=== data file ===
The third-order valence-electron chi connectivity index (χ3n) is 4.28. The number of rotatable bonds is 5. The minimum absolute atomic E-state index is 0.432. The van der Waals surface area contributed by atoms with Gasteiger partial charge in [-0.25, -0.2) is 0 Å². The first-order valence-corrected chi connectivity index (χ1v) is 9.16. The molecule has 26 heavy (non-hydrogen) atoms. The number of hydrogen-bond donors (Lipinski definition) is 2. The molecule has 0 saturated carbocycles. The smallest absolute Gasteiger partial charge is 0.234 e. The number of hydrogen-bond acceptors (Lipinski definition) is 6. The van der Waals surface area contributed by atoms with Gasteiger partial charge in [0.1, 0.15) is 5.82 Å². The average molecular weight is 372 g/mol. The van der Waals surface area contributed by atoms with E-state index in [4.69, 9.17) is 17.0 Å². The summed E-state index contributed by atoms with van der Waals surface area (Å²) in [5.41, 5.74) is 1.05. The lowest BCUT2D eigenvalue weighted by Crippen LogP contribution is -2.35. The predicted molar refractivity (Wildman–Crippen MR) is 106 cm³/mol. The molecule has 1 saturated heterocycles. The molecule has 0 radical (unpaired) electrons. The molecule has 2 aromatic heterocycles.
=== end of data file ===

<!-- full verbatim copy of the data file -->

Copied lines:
The third-order valence-electron chi connectivity index (χ3n) is 4.28. The number of rotatable bonds is 5. The minimum absolute atomic E-state index is 0.432. The van der Waals surface area contributed by atoms with Gasteiger partial charge in [-0.25, -0.2) is 0 Å². The first-order valence-corrected chi connectivity index (χ1v) is 9.16. The molecule has 26 heavy (non-hydrogen) atoms. The number of hydrogen-bond donors (Lipinski definition) is 2. The molecule has 0 saturated carbocycles. The smallest absolute Gasteiger partial charge is 0.234 e. The number of hydrogen-bond acceptors (Lipinski definition) is 6. The van der Waals surface area contributed by atoms with Gasteiger partial charge in [0.1, 0.15) is 5.82 Å². The average molecular weight is 372 g/mol. The van der Waals surface area contributed by atoms with E-state index in [4.69, 9.17) is 17.0 Å². The summed E-state index contributed by atoms with van der Waals surface area (Å²) in [5.41, 5.74) is 1.05. The lowest BCUT2D eigenvalue weighted by Crippen LogP contribution is -2.35. The predicted molar refractivity (Wildman–Crippen MR) is 106 cm³/mol. The molecule has 1 saturated heterocycles. The molecule has 0 radical (unpaired) electrons. The molecule has 2 aromatic heterocycles.